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Parametric equation application?

  • Thread starter lisbon
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  • #1
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Homework Statement



http://i.imgur.com/oogkT4K.png


Homework Equations



y = (x-h)^2 + k

The Attempt at a Solution




y = (x-95)^2 + 10 ??? We were assigned this in class but my teacher never taught us anything about these kinds of problems. I've learned basic parabolas and equations in class but I don't know how to apply it to this assignment because the cannonball lands in the net at a different height from the original platform. I also have no idea how to find the angle of the cannon. Can someone help me out? Thanks!
 

Answers and Replies

  • #2
verty
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Homework Statement



http://i.imgur.com/oogkT4K.png


Homework Equations



y = (x-h)^2 + k

The Attempt at a Solution




y = (x-95)^2 + 10 ??? We were assigned this in class but my teacher never taught us anything about these kinds of problems. I've learned basic parabolas and equations in class but I don't know how to apply it to this assignment because the cannonball lands in the net at a different height from the original platform. I also have no idea how to find the angle of the cannon. Can someone help me out? Thanks!
You have two points on the parabola, the cannon and the camera. I would assume the camera pole is at the front of the net and the camera's mounting point is on the parabola.

So the parabola goes through those points and you are given the velocity. See if you can find the strategy now to solve this. These questions are notoriously difficult and if you haven't learned them, I think you won't be able to solve it.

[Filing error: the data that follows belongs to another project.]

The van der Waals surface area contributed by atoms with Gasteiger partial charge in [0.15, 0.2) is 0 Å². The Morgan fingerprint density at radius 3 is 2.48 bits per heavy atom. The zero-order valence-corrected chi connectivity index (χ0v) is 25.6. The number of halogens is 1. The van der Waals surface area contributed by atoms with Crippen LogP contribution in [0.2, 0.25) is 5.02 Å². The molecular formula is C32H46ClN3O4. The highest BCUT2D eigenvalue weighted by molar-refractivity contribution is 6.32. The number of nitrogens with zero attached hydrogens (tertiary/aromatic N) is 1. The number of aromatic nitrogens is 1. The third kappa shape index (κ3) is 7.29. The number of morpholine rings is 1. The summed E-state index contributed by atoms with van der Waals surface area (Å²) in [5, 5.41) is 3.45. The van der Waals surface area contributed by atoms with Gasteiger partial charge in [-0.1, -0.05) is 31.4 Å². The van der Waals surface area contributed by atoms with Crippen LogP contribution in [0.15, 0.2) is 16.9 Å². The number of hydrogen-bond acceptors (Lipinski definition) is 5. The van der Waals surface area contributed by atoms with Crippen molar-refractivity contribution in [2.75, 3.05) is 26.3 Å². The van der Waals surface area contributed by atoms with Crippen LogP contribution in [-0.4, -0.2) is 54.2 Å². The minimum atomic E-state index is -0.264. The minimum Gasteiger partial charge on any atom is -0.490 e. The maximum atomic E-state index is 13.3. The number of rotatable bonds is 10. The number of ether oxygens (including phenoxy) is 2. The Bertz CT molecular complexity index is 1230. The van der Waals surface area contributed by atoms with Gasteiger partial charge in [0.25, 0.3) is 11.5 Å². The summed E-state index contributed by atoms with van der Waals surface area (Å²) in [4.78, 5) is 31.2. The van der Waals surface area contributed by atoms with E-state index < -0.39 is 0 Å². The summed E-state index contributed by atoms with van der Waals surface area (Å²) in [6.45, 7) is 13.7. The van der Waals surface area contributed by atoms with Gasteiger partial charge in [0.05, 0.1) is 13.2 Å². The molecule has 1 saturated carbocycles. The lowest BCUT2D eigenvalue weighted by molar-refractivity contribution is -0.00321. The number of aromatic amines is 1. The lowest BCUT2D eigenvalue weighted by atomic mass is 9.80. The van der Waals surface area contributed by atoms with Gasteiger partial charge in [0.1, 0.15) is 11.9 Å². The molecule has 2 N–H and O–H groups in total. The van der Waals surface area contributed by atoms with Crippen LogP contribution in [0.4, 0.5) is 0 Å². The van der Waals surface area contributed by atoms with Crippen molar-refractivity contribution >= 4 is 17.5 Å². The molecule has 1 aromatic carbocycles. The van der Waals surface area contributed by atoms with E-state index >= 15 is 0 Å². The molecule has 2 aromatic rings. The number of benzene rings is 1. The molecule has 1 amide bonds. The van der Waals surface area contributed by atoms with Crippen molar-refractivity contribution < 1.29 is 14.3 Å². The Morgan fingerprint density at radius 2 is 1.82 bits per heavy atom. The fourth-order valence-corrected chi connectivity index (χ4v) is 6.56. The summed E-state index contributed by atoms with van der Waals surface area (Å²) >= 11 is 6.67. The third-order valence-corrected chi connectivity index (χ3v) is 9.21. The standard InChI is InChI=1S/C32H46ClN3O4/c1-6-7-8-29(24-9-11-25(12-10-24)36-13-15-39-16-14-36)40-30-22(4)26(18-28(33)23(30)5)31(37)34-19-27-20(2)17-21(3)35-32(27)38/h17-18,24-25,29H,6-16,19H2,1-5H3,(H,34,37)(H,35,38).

• #3
LCKurtz
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You have two points on the parabola, the cannon and the camera. I would assume the camera pole is at the front of the net and the camera's mounting point is on the parabola.

So the parabola goes through those points and you are given the velocity. See if you can find the strategy now to solve this. These questions are notoriously difficult and if you haven't learned them, I think you won't be able to solve it.
I don't see any reason to assume the camera itself is on the trajectory. I think it is at a given height and you smile at it when you are at that height on the way down. It looks to me like you vary the barrel angle to hit between the near and far end of the net and pick among them for max height.
 
  • #4
LCKurtz
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Here's an animated gif showing the trajectory for various cannon angles. It looks like a doable problem to me, at least with the help of Maple.

attachment.gif
 

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  • #5
verty
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I don't see any reason to assume the camera itself is on the trajectory. I think it is at a given height and you smile at it when you are at that height on the way down. It looks to me like you vary the barrel angle to hit between the near and far end of the net and pick among them for max height.
I was unsure of how to interpret that the performer must look directly into the camera, but yes, if the camera pans to follow him, he can just look at the camera from wherever he happens to be when he is at that height.

The maximum height is clearly increasing with angle so the solution will be at one of the extreme points of the net or at an angle of 60 degrees. So two points and one angle to plug in, no calculus required. It's certainly doable but compared to the typical homework problems in this section, it is quite difficult. And for readers who don't know projectile motion which isn't always taught in school, these are notoriously difficult questions, at least they were for me.

Also I didn't want to give a hint because the title was about applying parametric equations and I thought the only good hint I could give was to show how to apply them. So I didn't give a hint but I wanted to point out that this is a difficult question and completing it without experience would be pretty tough.
 

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